He joins ESO in a period of high activity as the organization embarks on the E-ELT, its biggest project so far. But a shadow hangs over the €1.1 billion facility: Because of a shortfall in funding, the ESO council has only approved a first phase of construction, which will produce a working telescope but with certain desired components delayed until extra funding can be found. Those components include 210 of the 798 segments that make up the 39-meter main mirror, back-up mirror segments, some lasers for the adaptive optics system, and a few instrument components. 

  • Satellites measuring Earth’s melting ice sheets to go dark

    Artist’s conception of the GRACE spacecraft orbiting Earth.

    Artist’s conception of the GRACE spacecraft orbiting Earth.

    NASA/JPL

    A sentinel of Earth’s climate is going dark. After running for a decade beyond its planned life, the Gravity Recovery and Climate Experiment (GRACE) is nearly out of fuel and will soon make its final science run, NASA announced late yesterday. The tandem of satellites—called GRACE-1 and GRACE-2—measure minute shifts in Earth’s gravity to chart flows of mass across the planet, such as the unexpectedly rapid melt of polar ice sheets and the drawdown of underground water reservoirs called aquifers.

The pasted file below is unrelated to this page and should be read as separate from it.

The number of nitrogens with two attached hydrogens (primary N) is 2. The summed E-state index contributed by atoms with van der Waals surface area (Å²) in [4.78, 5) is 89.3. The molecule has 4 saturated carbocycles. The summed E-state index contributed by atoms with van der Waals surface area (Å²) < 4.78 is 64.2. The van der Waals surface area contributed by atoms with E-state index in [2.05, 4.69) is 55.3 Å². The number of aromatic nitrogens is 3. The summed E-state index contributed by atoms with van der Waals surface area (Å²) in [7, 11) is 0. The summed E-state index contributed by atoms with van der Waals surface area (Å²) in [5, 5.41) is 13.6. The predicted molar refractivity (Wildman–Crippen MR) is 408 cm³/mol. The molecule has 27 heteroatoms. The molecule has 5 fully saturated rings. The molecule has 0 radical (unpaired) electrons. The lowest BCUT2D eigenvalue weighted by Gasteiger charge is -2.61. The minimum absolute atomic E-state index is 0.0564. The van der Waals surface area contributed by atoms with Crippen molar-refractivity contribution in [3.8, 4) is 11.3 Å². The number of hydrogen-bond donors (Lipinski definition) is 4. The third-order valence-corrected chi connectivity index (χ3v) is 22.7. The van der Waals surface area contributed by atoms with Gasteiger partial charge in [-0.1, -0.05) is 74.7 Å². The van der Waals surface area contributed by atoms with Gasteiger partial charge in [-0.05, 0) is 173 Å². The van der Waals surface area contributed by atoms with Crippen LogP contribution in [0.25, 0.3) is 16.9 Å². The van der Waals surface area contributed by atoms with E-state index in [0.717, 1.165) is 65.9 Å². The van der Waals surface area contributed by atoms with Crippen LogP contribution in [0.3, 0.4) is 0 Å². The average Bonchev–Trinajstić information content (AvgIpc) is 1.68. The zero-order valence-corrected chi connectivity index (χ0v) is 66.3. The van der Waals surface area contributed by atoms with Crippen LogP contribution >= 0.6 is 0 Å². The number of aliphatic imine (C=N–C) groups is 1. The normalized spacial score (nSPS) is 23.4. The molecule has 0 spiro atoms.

Scientists had hoped GRACE would operate until its successor, the $550 million GRACE Follow-on (GRACE-FO) mission, reached orbit. But troubles securing a ride to space have delayed GRACE-FO’s launch until early 2018. Meanwhile, the battery in GRACE-2 used to store solar power has been deteriorating rapidly, forcing the satellite to burn through fuel. Engineers turned off an accelerometer last year to keep it running, but the satellite’s data have continued to degrade.

    On 4 September, scientists lost contact with GRACE-2 after another of its battery cells stopped operating. Four days of feverish work followed, with scientists steeling themselves for the mission’s end. But finally, engineers bypassed the satellite’s flight software, successfully rebooting it. NASA has now put GRACE-2 on standby until mid-October, when it will run until early November in full sun on its final planned science collection.

  • U.S. House approves 2018 spending bills, but process far from finished

    Senate wing of the United States Capitol building

    OGphoto/iStockphoto

    The U.S. House of Representatives today took a major step toward setting federal science budgets for the 2018 fiscal year that begins 1 October. But Congress is still far from the finish line, and final spending levels aren’t likely to be finalized until late this year at the earliest.